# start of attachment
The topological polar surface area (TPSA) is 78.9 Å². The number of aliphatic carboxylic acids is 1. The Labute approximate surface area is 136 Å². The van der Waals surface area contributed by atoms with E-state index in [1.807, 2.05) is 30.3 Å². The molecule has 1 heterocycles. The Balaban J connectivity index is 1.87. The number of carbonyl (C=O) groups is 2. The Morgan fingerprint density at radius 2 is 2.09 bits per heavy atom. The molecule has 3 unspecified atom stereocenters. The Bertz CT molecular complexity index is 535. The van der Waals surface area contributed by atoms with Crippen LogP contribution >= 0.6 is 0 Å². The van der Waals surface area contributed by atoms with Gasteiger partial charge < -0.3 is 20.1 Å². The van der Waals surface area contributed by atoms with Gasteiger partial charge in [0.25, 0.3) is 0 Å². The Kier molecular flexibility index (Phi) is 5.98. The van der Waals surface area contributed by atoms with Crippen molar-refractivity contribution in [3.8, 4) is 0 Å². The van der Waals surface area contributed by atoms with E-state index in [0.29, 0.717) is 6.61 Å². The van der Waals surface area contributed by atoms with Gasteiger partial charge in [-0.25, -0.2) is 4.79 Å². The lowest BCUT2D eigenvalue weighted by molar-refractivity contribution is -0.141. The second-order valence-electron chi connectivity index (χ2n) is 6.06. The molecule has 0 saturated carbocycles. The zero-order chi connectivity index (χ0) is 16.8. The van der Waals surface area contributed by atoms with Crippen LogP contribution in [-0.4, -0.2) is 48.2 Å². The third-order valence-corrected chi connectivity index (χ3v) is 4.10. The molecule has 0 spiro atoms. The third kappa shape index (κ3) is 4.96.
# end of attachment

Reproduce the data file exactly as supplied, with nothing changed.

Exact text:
The topological polar surface area (TPSA) is 78.9 Å². The number of aliphatic carboxylic acids is 1. The Labute approximate surface area is 136 Å². The van der Waals surface area contributed by atoms with E-state index in [1.807, 2.05) is 30.3 Å². The molecule has 1 heterocycles. The Balaban J connectivity index is 1.87. The number of carbonyl (C=O) groups is 2. The Morgan fingerprint density at radius 2 is 2.09 bits per heavy atom. The molecule has 3 unspecified atom stereocenters. The Bertz CT molecular complexity index is 535. The van der Waals surface area contributed by atoms with Crippen LogP contribution >= 0.6 is 0 Å². The van der Waals surface area contributed by atoms with Gasteiger partial charge < -0.3 is 20.1 Å². The van der Waals surface area contributed by atoms with Gasteiger partial charge in [0.25, 0.3) is 0 Å². The Kier molecular flexibility index (Phi) is 5.98. The van der Waals surface area contributed by atoms with Crippen molar-refractivity contribution in [3.8, 4) is 0 Å². The van der Waals surface area contributed by atoms with E-state index in [0.29, 0.717) is 6.61 Å². The van der Waals surface area contributed by atoms with Gasteiger partial charge in [-0.25, -0.2) is 4.79 Å². The lowest BCUT2D eigenvalue weighted by molar-refractivity contribution is -0.141. The second-order valence-electron chi connectivity index (χ2n) is 6.06. The molecule has 0 saturated carbocycles. The zero-order chi connectivity index (χ0) is 16.8. The van der Waals surface area contributed by atoms with Crippen LogP contribution in [-0.4, -0.2) is 48.2 Å². The third-order valence-corrected chi connectivity index (χ3v) is 4.10. The molecule has 0 spiro atoms. The third kappa shape index (κ3) is 4.96.